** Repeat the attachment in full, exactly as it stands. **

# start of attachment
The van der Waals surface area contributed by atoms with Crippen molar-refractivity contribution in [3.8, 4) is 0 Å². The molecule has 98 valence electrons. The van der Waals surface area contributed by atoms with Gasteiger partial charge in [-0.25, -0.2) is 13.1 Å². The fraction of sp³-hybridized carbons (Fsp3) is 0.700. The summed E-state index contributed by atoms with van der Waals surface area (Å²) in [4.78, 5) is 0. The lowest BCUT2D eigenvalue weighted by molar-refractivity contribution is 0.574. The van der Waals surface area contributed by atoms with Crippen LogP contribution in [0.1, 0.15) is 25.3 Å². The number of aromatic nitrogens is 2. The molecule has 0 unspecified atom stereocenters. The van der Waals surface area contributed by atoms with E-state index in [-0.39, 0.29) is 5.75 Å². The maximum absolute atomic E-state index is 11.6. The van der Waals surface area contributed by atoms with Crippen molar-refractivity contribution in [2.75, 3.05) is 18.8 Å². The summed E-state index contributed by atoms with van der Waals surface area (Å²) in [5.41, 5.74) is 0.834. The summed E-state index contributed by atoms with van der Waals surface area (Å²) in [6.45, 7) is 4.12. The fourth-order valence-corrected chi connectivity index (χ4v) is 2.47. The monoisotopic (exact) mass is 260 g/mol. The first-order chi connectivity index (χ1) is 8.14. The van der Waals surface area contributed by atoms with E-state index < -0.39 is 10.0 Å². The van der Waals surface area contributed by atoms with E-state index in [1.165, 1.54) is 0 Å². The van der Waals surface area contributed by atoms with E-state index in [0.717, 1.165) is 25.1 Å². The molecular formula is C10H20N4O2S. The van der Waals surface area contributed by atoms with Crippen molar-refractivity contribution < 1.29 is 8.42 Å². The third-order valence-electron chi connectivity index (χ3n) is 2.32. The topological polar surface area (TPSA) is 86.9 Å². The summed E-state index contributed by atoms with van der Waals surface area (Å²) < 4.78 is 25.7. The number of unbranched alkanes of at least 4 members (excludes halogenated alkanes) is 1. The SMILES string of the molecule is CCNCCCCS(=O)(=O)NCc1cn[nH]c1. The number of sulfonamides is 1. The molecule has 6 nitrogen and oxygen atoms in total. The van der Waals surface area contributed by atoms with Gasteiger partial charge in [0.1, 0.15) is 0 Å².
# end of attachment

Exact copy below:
The van der Waals surface area contributed by atoms with Crippen molar-refractivity contribution in [3.8, 4) is 0 Å². The molecule has 98 valence electrons. The van der Waals surface area contributed by atoms with Gasteiger partial charge in [-0.25, -0.2) is 13.1 Å². The fraction of sp³-hybridized carbons (Fsp3) is 0.700. The summed E-state index contributed by atoms with van der Waals surface area (Å²) in [4.78, 5) is 0. The lowest BCUT2D eigenvalue weighted by molar-refractivity contribution is 0.574. The van der Waals surface area contributed by atoms with Crippen LogP contribution in [0.1, 0.15) is 25.3 Å². The number of aromatic nitrogens is 2. The molecule has 0 unspecified atom stereocenters. The van der Waals surface area contributed by atoms with E-state index in [-0.39, 0.29) is 5.75 Å². The maximum absolute atomic E-state index is 11.6. The van der Waals surface area contributed by atoms with Crippen molar-refractivity contribution in [2.75, 3.05) is 18.8 Å². The summed E-state index contributed by atoms with van der Waals surface area (Å²) in [5.41, 5.74) is 0.834. The summed E-state index contributed by atoms with van der Waals surface area (Å²) in [6.45, 7) is 4.12. The fourth-order valence-corrected chi connectivity index (χ4v) is 2.47. The monoisotopic (exact) mass is 260 g/mol. The first-order chi connectivity index (χ1) is 8.14. The van der Waals surface area contributed by atoms with E-state index < -0.39 is 10.0 Å². The van der Waals surface area contributed by atoms with E-state index in [1.165, 1.54) is 0 Å². The van der Waals surface area contributed by atoms with E-state index in [0.717, 1.165) is 25.1 Å². The molecular formula is C10H20N4O2S. The van der Waals surface area contributed by atoms with Crippen molar-refractivity contribution < 1.29 is 8.42 Å². The third-order valence-electron chi connectivity index (χ3n) is 2.32. The topological polar surface area (TPSA) is 86.9 Å². The summed E-state index contributed by atoms with van der Waals surface area (Å²) < 4.78 is 25.7. The number of unbranched alkanes of at least 4 members (excludes halogenated alkanes) is 1. The SMILES string of the molecule is CCNCCCCS(=O)(=O)NCc1cn[nH]c1. The number of sulfonamides is 1. The molecule has 6 nitrogen and oxygen atoms in total. The van der Waals surface area contributed by atoms with Gasteiger partial charge in [0.1, 0.15) is 0 Å².